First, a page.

Buy Material

Are you sure you want to buy this material for

25 Karma

Buy Material

BOOM! Enjoy Your Free Notes!

We've added these Notes to your profile, click here to view them now.


You're already Subscribed!

Looks like you've already subscribed to StudySoup, you won't need to purchase another subscription to get this material. To access this material simply click 'View Full Document'

Why people love StudySoup

Bentley McCaw University of Florida

"I was shooting for a perfect 4.0 GPA this semester. Having StudySoup as a study aid was critical to helping me achieve my goal...and I nailed it!"

Amaris Trozzo George Washington University

"I made $350 in just two days after posting my first study guide."

Jim McGreen Ohio University

"Knowing I can count on the Elite Notetaker in my class allows me to focus on what the professor is saying instead of just scribbling notes the whole time and falling behind."


"Their 'Elite Notetakers' are making over $1,200/month in sales by creating high quality content that helps their classmates in a time of need."

Become an Elite Notetaker and start selling your notes online!

Refund Policy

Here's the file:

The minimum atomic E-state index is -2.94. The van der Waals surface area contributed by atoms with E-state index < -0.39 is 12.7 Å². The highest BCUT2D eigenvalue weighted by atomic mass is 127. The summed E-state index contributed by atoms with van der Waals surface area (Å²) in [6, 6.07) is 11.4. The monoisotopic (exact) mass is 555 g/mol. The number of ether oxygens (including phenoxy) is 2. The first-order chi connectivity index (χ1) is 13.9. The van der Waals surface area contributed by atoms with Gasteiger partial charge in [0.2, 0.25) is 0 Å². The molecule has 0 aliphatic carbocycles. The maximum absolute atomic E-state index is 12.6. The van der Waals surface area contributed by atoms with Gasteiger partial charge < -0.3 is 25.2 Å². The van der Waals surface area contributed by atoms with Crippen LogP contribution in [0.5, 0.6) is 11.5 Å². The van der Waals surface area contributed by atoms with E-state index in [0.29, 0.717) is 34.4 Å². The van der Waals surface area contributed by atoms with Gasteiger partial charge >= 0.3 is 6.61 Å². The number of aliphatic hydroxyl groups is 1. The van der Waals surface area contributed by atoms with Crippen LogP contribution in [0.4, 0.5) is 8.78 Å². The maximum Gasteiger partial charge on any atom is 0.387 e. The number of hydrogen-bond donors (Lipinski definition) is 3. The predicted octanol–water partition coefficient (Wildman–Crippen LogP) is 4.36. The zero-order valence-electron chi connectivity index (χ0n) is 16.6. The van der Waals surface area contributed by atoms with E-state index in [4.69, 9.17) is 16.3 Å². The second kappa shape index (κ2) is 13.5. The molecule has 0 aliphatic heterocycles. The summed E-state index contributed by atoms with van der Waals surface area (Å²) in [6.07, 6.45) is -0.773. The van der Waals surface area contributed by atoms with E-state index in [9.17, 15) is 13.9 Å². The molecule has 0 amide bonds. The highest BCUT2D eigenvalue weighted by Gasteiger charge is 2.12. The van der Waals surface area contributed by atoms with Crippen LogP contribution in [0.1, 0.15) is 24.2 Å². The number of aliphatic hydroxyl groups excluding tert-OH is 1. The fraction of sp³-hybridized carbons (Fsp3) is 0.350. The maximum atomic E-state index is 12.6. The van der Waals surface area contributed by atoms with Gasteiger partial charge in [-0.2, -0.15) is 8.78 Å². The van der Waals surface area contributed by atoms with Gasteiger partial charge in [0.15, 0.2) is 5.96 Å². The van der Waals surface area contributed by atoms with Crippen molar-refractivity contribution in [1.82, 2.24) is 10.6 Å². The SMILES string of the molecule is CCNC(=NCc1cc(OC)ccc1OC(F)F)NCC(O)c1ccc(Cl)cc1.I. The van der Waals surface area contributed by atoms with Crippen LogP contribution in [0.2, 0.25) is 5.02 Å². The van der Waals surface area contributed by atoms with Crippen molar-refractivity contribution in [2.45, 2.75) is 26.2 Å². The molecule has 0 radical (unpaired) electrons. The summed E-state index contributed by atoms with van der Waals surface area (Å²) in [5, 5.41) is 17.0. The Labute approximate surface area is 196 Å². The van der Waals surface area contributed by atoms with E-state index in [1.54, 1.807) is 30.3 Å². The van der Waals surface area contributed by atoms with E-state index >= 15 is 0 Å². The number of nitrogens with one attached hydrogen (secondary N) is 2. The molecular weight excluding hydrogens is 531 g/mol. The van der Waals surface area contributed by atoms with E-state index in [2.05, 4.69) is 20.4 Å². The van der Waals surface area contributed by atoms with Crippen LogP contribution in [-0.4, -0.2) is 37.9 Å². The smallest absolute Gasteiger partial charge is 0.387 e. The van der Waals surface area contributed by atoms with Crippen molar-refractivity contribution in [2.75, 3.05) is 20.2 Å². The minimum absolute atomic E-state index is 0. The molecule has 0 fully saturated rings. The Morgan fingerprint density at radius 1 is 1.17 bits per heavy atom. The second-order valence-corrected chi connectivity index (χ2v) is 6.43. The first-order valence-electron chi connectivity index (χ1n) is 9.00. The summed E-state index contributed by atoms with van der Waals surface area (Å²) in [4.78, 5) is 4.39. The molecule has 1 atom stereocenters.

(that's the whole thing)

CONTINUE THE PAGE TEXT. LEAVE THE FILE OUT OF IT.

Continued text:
All subscriptions to StudySoup are paid in full at the time of subscribing. To change your credit card information or to cancel your subscription, go to "Edit Settings". All credit card information will be available there. If you should decide to cancel your subscription, it will continue to be valid until the next payment period, as all payments for the current period were made in advance. For special circumstances, please email


StudySoup has more than 1 million course-specific study resources to help students study smarter. If you’re having trouble finding what you’re looking for, our customer support team can help you find what you need! Feel free to contact them here:

Recurring Subscriptions: If you have canceled your recurring subscription on the day of renewal and have not downloaded any documents, you may request a refund by submitting an email to

Satisfaction Guarantee: If you’re not satisfied with your subscription, you can contact us for further help. Contact must be made within 3 business days of your subscription purchase and your refund request will be subject for review.

Please Note: Refunds can never be provided more than 30 days after the initial purchase date regardless of your activity on the site.